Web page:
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Organizational Behavior

19.5 Design Thinking

Organizational Behavior19.5 Design Thinking
  1. Preface
  2. 1 Management and Organizational Behavior
    1. Introduction
    2. 1.1 The Nature of Work
    3. 1.2 The Changing Workplace
    4. 1.3 The Nature of Management
    5. 1.4 A Model of Organizational Behavior and Management
    6. Key Terms
    7. Summary of Learning Outcomes
    8. Chapter Review Questions
    9. Critical Thinking Case
  3. 2 Individual and Cultural Differences
    1. Introduction
    2. 2.1 Individual and Cultural Factors in Employee Performance
    3. 2.2 Employee Abilities and Skills
    4. 2.3 Personality: An Introduction
    5. 2.4 Personality and Work Behavior
    6. 2.5 Personality and Organization: A Basic Conflict?
    7. 2.6 Personal Values and Ethics
    8. 2.7 Cultural Differences
    9. Key Terms
    10. Summary of Learning Outcomes
    11. Chapter Review Questions
    12. Management Skills Application Exercises
    13. Managerial Decision Exercises
    14. Critical Thinking Case
  4. 3 Perception and Job Attitudes
    1. Introduction
    2. 3.1 The Perceptual Process
    3. 3.2 Barriers to Accurate Social Perception
    4. 3.3 Attributions: Interpreting the Causes of Behavior
    5. 3.4 Attitudes and Behavior
    6. 3.5 Work-Related Attitudes
    7. Key Terms
    8. Summary of Learning Outcomes
    9. Chapter Review Questions
    10. Management Skills Application Exercises
    11. Managerial Decision Exercises
    12. Critical Thinking Case
  5. 4 Learning and Reinforcement
    1. Introduction
    2. 4.1 Basic Models of Learning
    3. 4.2 Reinforcement and Behavioral Change
    4. 4.3 Behavior Modification in Organizations
    5. 4.4 Behavioral Self-Management
    6. Key Terms
    7. Summary of Learning Outcomes
    8. Chapter Review Questions
    9. Management Skills Application Exercises
    10. Managerial Decision Exercises
    11. Critical Thinking Case
  6. 5 Diversity in Organizations
    1. Introduction
    2. 5.1 An Introduction to Workplace Diversity
    3. 5.2 Diversity and the Workforce
    4. 5.3 Diversity and Its Impact on Companies
    5. 5.4 Challenges of Diversity
    6. 5.5 Key Diversity Theories
    7. 5.6 Benefits and Challenges of Workplace Diversity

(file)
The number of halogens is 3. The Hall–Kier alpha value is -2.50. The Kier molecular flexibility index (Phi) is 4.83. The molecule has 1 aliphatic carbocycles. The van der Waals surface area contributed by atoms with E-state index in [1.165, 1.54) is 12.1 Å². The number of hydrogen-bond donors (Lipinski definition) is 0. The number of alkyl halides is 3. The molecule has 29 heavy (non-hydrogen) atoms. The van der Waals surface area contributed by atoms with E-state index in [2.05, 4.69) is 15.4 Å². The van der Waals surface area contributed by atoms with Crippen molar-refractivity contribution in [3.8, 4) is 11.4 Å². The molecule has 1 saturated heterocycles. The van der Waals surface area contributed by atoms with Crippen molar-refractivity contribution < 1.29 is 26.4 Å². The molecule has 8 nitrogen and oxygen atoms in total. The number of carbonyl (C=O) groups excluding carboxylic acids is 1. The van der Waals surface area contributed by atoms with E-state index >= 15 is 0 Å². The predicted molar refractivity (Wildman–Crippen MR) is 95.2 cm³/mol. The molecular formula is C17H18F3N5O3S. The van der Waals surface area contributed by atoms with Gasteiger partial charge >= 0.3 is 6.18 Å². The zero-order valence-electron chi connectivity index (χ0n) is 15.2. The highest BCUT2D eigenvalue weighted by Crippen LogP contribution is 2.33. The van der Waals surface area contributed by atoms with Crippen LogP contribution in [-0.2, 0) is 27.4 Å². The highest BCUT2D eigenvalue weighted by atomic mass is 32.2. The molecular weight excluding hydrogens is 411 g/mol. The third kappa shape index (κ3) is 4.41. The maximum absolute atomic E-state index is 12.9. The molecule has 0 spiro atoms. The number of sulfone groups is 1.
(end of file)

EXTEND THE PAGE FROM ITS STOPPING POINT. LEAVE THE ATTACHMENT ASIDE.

8. 5.7 Recommendations for Managing Diversity
    9. Key Terms
    10. Summary of Learning Outcomes
    11. Chapter Review Questions
    12. Management Skills Application Exercises
    13. Managerial Decision Exercises
    14. Critical Thinking Case
  7. 6 Perception and Managerial Decision Making
    1. Introduction
    2. 6.1 Overview of Managerial Decision-Making
    3. 6.2 How the Brain Processes Information to Make Decisions: Reflective and Reactive Systems
    4. 6.3 Programmed and Nonprogrammed Decisions
    5. 6.4 Barriers to Effective Decision-Making
    6. 6.5 Improving the Quality of Decision-Making
    7. 6.6 Group Decision-Making
    8. Key Terms
    9. Summary of Learning Outcomes
    10. Chapter Review Questions
    11. Management Skills Application Exercises
    12. Managerial Decision Exercises
    13. Critical Thinking Case
  8. 7 Work Motivation for Performance
    1. Introduction
    2. 7.1 Motivation: Direction and Intensity
    3. 7.2 Content Theories of Motivation
    4. 7.3 Process Theories of Motivation
    5. 7.4 Recent Research on Motivation Theories
    6. Key Terms
    7. Summary of Learning Outcomes
    8. Chapter Review Questions
    9. Management Skills Application Exercises
    10. Managerial Decision Exercises
    11. Critical Thinking Case
  9. 8 Performance Appraisal and Rewards
    1. Introduction
    2. 8.1 Performance Appraisal Systems
    3. 8.2 Techniques of Performance Appraisal
    4. 8.3 Feedback
    5. 8.4 Reward Systems in Organizations
    6. 8.5 Individual and Group Incentive Plans
    7. Key Terms
    8. Summary of Learning Outcomes
    9. Chapter Review Questions
    10. Management Skills Application Exercises
    11. Managerial Decision Exercises
    12. Critical Thinking Case
  10. 9 Group and Intergroup Relations
    1. Introduction
    2. 9.1 Work Groups: Basic Considerations
    3. 9.2 Work Group Structure
    4. 9.3 Managing Effective Work Groups
    5. 9.4 Intergroup Behavior and Performance
    6. Key Terms
    7. Summary of Learning Outcomes
    8. Chapter Review Questions
    9. Management Skills Application Exercises
    10. Managerial Decision Exercises
    11. Critical Thinking Case
  11. 10 Understanding and Managing Work Teams
    1. Introduction
    2. 10.1 Teamwork in the Workplace
    3. 10.2 Team Development Over Time
    4. 10.3 Things to Consider When Managing Teams
    5. 10.4 Opportunities and Challenges to Team Building
    6. 10.5 Team Diversity
    7. 10.6 Multicultural Teams
    8. Key Terms
    9. Summary of Learning Outcomes
    10. Chapter Review Questions
    11. Management Skills Application Exercises
    12. Managerial Decision Exercises
    13. Critical Thinking Case
  12. 11 Communication
    1. Introduction
    2. 11.1 The Process of Managerial Communication
    3. 11.2 Types of Communications in Organizations